Wait… recent? haven’t we exclusively conducted provincial elections under first-past-the-post (FPTP) since BC joined confederation?
No, we have not. Not only did British Columbia experiment with ranked ballots in the 1950s, but the first BC election conducted entirely under FPTP was 1991. Prior to that, the electoral system used in each riding was fluid, changing from time to time. Most ridings used at least three different electoral systems
Continue reading “BC’s experiment with FPTP is recent, and a failure”
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[There is a lengthier version of this article available here.]
I’ve been listening to those who advocate sticking with our current first-past-the-post (FPTP) system. And while I support proportional representation, I’ve decided that fans of FPTP have a point… though I’m not sure they realize it yet. Confused? Read on.
Voting Should be Simple
Supporters of first-past-the-post say voting should be simple, and I agree. One person, one vote, and the person with the most votes wins. What could be simpler, right? Well, all too often the winner doesn’t have a majority of the vote, and no one wants to “waste their vote”. This encourages voters to calculate who the probable winners might be, creating a confusing array of strategic voting possibilities, and that makes it the least simple option on the referendum ballot this November. Under proportional representation, however, almost every vote Continue reading “Make Voting Simple”
[There is a shorter version of this available here.]
I started this referendum cycle in favour of proportional representation (PR), but I’ve been listening to those who advocate sticking with our current first-past-the-post (FPTP) system. And while I still support PR, I’ve decided that the supporters of FPTP have a point… though they don’t know it yet. Confused? Read on.
Voting Should be Simple
Supporters of first-past-the-post say voting should be simple, and I agree. One person, one vote, and the person with the most votes wins. What could be simpler, right? Well, all too often the winner doesn’t have a majority of the vote, and no one wants to “waste their vote”. This encourages voters to calculate who the probable winners might be, both in their local riding and in the whole province. Should a voter cast a ballot for who they want to win? Or should they vote for a compromise candidate who might do better locally? Or should they take a chance on supporting a compromise candidate that supports a party that is stronger province-wide, because there’s a fourth party that they feel must be stopped at all costs? First-past-the-post is simple on the surface, but creates a confusing array of strategic voting possibilities, and that makes it the least simple option on the referendum ballot this November. Under proportional representation, however, almost every vote Continue reading “Make Voting Simple, Equal, Accountable, and Traditional”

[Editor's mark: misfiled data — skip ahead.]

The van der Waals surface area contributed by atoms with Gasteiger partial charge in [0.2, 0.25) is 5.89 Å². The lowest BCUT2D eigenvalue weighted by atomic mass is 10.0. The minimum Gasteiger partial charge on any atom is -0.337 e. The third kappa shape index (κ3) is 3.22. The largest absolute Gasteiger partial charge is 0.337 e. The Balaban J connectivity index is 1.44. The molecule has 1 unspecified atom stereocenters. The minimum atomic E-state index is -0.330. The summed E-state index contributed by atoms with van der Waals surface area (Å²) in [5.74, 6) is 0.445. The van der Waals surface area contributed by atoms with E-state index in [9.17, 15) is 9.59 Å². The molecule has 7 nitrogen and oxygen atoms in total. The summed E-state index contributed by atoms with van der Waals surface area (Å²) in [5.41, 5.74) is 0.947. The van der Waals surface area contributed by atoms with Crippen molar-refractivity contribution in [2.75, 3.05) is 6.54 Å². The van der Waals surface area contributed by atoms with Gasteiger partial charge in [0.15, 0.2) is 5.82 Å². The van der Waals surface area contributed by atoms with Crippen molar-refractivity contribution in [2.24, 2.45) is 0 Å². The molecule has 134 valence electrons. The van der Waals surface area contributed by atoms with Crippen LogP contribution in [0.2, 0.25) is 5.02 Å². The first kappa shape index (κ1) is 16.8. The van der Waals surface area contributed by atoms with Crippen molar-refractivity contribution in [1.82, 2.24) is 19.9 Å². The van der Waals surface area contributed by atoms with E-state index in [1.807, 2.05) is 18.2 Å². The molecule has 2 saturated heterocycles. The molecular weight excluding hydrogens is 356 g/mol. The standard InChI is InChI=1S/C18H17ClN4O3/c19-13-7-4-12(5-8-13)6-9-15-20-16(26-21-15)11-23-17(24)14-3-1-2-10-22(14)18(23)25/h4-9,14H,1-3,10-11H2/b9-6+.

After a long absence due to work commitments, volunteering with the Fair Vote Canada in support of the referendum on proportional representation, and more, I’m back and blogging on Green politics in Canada. Look for new posts regularly in the weeks to come!
The BC government has released their legislation on holding a referendum on proportional representation. It raised as many questions as it answered, but since then they’ve released a backgrounder that nails down a lot of key details, such as:
Continue reading “BC Referendum Update”
Bryan Breguet on his TooCloseToCall.ca blog has published a post about the initial version of his new seat projection model. He indicates it’s Continue reading “New seat projection model shows the federal Greens leading in two seats”
I haven’t done a poll round-up in a while, and there are several new ones to look at, so let’s dive in.
First up is Continue reading “Poll round-up for August/September 2017”
It was suggested to me that EasyPR‘s proportionality could be improved by merging together some of the urban ridings. Instead of all ridings province-wide electing 2 people, the larger/rural ridings would be left alone to elect 2 people, but the smaller ridings could be merged together and elect more than two each. You could take two dense urban ridings and make one that elects 4 people, or you could Continue reading “Another suggestion on improving EasyPR”
One of the more interesting observations that was shared with me was that the “+Leaders” enhancement discussed in EasyPR could be added to almost any system. You could have STV + leaders, or MMP + Leaders. You could have RU-PR + Leaders, too. Almost anything really. So let’s look at the + Leaders a bit closer.
It was the Continue reading ““+Leaders” could be added to almost any PR system”
One of the most interesting questions I’ve had was, how could my proposed EasyPR be improved? It’s an interesting question, because no system is perfect and every system has room for improvement. There are ways it could be improved, and even made more proportional, and I’ll explore that in this post.
The most obvious way it could be improved would be Continue reading “Ways in which EasyPR could be improved”